The GT4 is a really great car. It deserves its position at the top of the 981 Boxster/Cayman lineup. It’s the car everyone wanted the Cayman to be, with its 3.8 liter normally aspirated engine out of the Carrera S in the right place, GT3 suspension and brakes, and an aero package to match its GT lineage. But just as the GT4 is a discrete step above the Cayman GTS, so the GT3 is as much, if not more, a step above the GT3. Back to back comparisons tend to exaggerate small differences, and these cars are similar in intent and execution. But the GT3 really does go to eleven! It is tighter, edgier, and more focused than the GT4.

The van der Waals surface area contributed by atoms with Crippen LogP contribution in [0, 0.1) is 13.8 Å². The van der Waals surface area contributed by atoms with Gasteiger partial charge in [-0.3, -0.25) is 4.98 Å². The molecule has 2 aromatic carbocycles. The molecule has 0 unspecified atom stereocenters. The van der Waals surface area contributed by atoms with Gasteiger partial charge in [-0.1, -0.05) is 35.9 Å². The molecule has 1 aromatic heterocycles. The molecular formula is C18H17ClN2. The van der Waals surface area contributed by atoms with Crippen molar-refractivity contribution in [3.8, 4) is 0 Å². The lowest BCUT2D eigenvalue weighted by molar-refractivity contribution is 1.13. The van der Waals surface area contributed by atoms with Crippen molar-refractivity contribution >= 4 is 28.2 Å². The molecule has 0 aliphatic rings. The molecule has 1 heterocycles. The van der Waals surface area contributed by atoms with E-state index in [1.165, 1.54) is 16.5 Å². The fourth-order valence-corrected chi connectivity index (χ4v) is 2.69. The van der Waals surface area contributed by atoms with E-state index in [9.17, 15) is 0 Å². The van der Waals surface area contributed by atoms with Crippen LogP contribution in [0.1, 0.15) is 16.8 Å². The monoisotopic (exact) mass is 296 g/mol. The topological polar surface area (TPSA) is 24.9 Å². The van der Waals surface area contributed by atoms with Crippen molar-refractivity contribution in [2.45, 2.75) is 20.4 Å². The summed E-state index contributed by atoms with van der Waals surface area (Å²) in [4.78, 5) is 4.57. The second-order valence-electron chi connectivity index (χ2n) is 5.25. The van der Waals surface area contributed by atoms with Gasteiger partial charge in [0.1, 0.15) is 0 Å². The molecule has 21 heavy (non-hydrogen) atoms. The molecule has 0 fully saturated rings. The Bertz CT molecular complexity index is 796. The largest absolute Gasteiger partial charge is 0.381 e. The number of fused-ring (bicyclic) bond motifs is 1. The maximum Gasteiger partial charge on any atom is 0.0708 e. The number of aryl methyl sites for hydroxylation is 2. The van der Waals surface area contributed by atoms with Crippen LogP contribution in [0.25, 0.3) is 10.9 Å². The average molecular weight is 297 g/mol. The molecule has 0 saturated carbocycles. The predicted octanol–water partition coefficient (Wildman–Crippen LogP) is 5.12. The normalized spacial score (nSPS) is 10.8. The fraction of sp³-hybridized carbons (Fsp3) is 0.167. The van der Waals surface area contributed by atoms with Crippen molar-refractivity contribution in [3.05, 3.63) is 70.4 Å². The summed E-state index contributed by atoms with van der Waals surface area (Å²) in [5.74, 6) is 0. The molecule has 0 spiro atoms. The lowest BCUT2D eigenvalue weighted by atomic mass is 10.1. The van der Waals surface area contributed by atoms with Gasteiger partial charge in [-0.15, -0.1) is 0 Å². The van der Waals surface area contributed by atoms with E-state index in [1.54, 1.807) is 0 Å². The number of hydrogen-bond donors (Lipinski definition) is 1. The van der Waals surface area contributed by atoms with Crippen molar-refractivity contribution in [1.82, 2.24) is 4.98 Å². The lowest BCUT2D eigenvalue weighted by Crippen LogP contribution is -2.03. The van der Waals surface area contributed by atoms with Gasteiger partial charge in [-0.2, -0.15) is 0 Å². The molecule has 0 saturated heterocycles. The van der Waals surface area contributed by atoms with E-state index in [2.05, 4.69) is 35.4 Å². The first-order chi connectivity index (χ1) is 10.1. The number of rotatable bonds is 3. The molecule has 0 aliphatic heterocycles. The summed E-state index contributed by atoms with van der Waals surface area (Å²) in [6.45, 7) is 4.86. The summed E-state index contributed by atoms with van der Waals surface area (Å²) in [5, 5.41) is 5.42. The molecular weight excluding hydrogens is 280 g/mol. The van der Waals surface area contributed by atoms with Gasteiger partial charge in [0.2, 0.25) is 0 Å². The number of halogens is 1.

Of course the GT3 is more powerful than the GT4, by almost 100hp, but that’s only 25% more than the GT4. The numbers belie the reality, as the delivery of those horses is alarmingly different. The GT3’s engine has more torque, and delivers early and often, all the way to its 9,000 rpm redline. The GT4 is a slow burner, and it’s not until you get above 4,000 rpm that it really starts cooking. With headers and an FVD tune my GT4 has nice mid-range grunt, and pulls hard out of corners, but while the GT4 takes its time getting to its 7800 rpm redline, the GT3 seems to spin easily and very quickly. The GT3’s gearing is shorter, and the pace is kept high thanks to millisecond shifts. Fortunately the manual shifter in the GT4 is sublime—perhaps the best manual shifter in any Porsche, ever—and upshifting is accomplished without any drama. Downshifts are assisted by the auto-blip feature if desired, or done with practiced heal-and-toe by switching out of Sport mode. Staying out of Sport mode keeps engine temperatures a little high, unfortunately. I must admit to being totally indifferent between manual and PDK under these driving conditions. PDK would certainly lead to faster lap times for someone like me, but spirited open road driving is not at all like driving on a track. These roads are dirty, strewn with rocks and livestock, unpredictable, and very narrow. Oh, and often there’s someone sharing the 20ft of road, going the other way!